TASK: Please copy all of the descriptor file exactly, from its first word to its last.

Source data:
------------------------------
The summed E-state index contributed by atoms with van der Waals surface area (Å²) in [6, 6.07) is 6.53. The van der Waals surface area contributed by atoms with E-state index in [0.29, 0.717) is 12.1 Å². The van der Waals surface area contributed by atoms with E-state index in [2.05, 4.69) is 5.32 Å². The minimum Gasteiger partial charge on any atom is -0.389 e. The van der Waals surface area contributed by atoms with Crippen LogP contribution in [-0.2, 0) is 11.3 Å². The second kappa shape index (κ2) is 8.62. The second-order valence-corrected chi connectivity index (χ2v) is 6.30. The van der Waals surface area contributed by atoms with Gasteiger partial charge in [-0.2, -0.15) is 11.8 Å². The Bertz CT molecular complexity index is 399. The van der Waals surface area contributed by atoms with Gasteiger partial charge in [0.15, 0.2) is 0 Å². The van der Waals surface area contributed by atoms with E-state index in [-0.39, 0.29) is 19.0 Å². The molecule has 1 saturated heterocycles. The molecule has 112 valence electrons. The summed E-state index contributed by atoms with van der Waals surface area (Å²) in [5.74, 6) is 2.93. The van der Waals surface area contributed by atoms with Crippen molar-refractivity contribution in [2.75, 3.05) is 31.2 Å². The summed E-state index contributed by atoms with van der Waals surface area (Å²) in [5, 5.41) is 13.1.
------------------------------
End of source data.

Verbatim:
The summed E-state index contributed by atoms with van der Waals surface area (Å²) in [6, 6.07) is 6.53. The van der Waals surface area contributed by atoms with E-state index in [0.29, 0.717) is 12.1 Å². The van der Waals surface area contributed by atoms with E-state index in [2.05, 4.69) is 5.32 Å². The minimum Gasteiger partial charge on any atom is -0.389 e. The van der Waals surface area contributed by atoms with Crippen LogP contribution in [-0.2, 0) is 11.3 Å². The second kappa shape index (κ2) is 8.62. The second-order valence-corrected chi connectivity index (χ2v) is 6.30. The van der Waals surface area contributed by atoms with Gasteiger partial charge in [-0.2, -0.15) is 11.8 Å². The Bertz CT molecular complexity index is 399. The van der Waals surface area contributed by atoms with Gasteiger partial charge in [0.15, 0.2) is 0 Å². The van der Waals surface area contributed by atoms with E-state index in [-0.39, 0.29) is 19.0 Å². The molecule has 1 saturated heterocycles. The molecule has 112 valence electrons. The summed E-state index contributed by atoms with van der Waals surface area (Å²) in [5.74, 6) is 2.93. The van der Waals surface area contributed by atoms with Crippen molar-refractivity contribution in [2.75, 3.05) is 31.2 Å². The summed E-state index contributed by atoms with van der Waals surface area (Å²) in [5, 5.41) is 13.1.